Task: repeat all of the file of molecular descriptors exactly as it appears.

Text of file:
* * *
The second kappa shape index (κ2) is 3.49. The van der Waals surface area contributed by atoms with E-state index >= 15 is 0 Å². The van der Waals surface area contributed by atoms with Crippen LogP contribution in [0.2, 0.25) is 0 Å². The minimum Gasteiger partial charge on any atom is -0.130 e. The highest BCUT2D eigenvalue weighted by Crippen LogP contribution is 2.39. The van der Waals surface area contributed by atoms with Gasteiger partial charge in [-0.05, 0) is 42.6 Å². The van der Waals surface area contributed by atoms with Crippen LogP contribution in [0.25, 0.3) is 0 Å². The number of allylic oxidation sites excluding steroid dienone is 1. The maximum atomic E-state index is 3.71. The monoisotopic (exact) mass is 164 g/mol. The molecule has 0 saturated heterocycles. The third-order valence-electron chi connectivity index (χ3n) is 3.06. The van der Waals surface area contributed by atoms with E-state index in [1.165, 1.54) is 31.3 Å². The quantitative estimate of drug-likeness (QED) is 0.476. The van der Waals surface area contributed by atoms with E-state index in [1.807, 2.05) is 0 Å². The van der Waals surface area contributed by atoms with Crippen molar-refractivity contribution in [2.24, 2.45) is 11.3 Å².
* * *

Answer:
The second kappa shape index (κ2) is 3.49. The van der Waals surface area contributed by atoms with E-state index >= 15 is 0 Å². The van der Waals surface area contributed by atoms with Crippen LogP contribution in [0.2, 0.25) is 0 Å². The minimum Gasteiger partial charge on any atom is -0.130 e. The highest BCUT2D eigenvalue weighted by Crippen LogP contribution is 2.39. The van der Waals surface area contributed by atoms with Gasteiger partial charge in [-0.05, 0) is 42.6 Å². The van der Waals surface area contributed by atoms with Crippen LogP contribution in [0.25, 0.3) is 0 Å². The number of allylic oxidation sites excluding steroid dienone is 1. The maximum atomic E-state index is 3.71. The monoisotopic (exact) mass is 164 g/mol. The molecule has 0 saturated heterocycles. The third-order valence-electron chi connectivity index (χ3n) is 3.06. The van der Waals surface area contributed by atoms with E-state index in [1.165, 1.54) is 31.3 Å². The quantitative estimate of drug-likeness (QED) is 0.476. The van der Waals surface area contributed by atoms with E-state index in [1.807, 2.05) is 0 Å². The van der Waals surface area contributed by atoms with Crippen molar-refractivity contribution in [2.24, 2.45) is 11.3 Å².